Cambridge Dictionaries online Cambridge Dictionaries online

El diccionario y el tesauro de inglés online más consultados por estudiantes de inglés.

Definición de “day” en inglés

See all translations

day

noun [C] uk   /deɪ/ us  
A1 a period of 24 hours, especially from twelve o'clock one night to twelve o'clock the next night: January has 31 days. the days of the week He runs five miles every day. It took us almost a day to get here. I saw him the day before yesterday. We leave the day after tomorrow. He was last seen alive five days ago. They haven't been seen for days (= for several days). I'll be seeing Pat in a few days/in a few days' time. How's your day been? (= Have you enjoyed today?) Have a nice day! I must get some sleep - I've got a big day (= an important day) tomorrow.A2 used to refer to the period in 24 hours when it is naturally light: a bright sunny day It rained all day. These animals sleep during the day and hunt at night.A2 the time that you usually spend at work or at school: a normal working day I work a seven-hour day. We're having to work a six-day week to cope with demand.day off a day when you do not have to work, or do something that you normally do: I won't be in on Thursday; it's my day off. She's taking three days off next week.the other day B1 a few days ago: Didn't I see you in the post office the other day?these days A2 used to talk about the present time, in comparison with the past: Vegetarianism is very popular these days.in those days B2 in the past: In those days people used to write a lot more letters.any day now B2 very soon, especially within the next few days: The baby's due any day now.by day when it is naturally light: I prefer travelling by day.day after day B1 repeatedly, every day: The same problems keep coming up day after day.day and night all the time: You can hear the traffic from your room day and night.day by day B2 every day, or more and more as each day passes: Day by day he became weaker.(from) day to day If something changes (from) day to day, it changes often: The symptoms of the disease change from day to day.from one day to the next before each day happens: I never know what I’ll be doing from one day to the next.the days C1 a period in history: How did people communicate in the days before email?to this day up to and including the present moment: To this day nobody knows what happened to him.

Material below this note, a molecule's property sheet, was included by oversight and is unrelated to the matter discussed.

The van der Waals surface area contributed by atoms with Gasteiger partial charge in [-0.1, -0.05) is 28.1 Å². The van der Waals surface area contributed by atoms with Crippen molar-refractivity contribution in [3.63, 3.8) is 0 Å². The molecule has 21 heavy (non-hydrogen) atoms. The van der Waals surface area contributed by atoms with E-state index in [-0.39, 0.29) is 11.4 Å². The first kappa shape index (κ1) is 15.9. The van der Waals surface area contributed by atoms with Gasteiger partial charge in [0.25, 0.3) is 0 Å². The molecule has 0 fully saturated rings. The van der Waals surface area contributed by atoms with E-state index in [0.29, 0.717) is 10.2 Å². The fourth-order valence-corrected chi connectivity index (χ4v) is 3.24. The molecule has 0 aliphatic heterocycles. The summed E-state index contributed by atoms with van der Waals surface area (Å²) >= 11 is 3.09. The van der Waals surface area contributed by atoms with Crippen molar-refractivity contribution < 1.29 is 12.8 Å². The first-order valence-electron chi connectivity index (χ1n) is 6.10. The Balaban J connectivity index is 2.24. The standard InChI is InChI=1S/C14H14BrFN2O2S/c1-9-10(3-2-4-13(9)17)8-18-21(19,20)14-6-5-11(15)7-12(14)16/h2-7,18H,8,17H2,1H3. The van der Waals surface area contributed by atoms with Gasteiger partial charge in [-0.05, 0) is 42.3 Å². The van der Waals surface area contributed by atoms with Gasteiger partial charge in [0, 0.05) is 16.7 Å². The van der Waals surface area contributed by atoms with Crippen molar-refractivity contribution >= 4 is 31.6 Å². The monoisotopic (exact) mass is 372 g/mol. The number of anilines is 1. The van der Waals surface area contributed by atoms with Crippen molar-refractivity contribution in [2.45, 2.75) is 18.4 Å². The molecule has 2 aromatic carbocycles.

More examples
(Definition of day from the Cambridge Advanced Learner's Dictionary & Thesaurus © Cambridge University Press)
Más sobre la pronunciación de day
Add Cambridge dictionaries to your browser to your website

Definiciones de “day” en otros diccionarios

Palabra del día

christmassy

typical of Christmas, or happy because it is Christmas

Palabra del día

Cleavage proves divisive in Cambridge’s words of 2014

by Alastair Horne,
December 19, 2014
​​​​ Other dictionaries may choose faddish novelties as their words of the year, but here at Cambridge, we like to do something different. We look for the words that have seen sudden surges in searches over the course of the year – words that have been baffling users of English and driven them

Aprende más 

cinderella surgery noun

December 15, 2014
cosmetic surgery to the feet We have all heard of people having nose jobs, boob jobs and liposuction – but now a new trend growing in popularity in America: Cinderella surgery.

Aprende más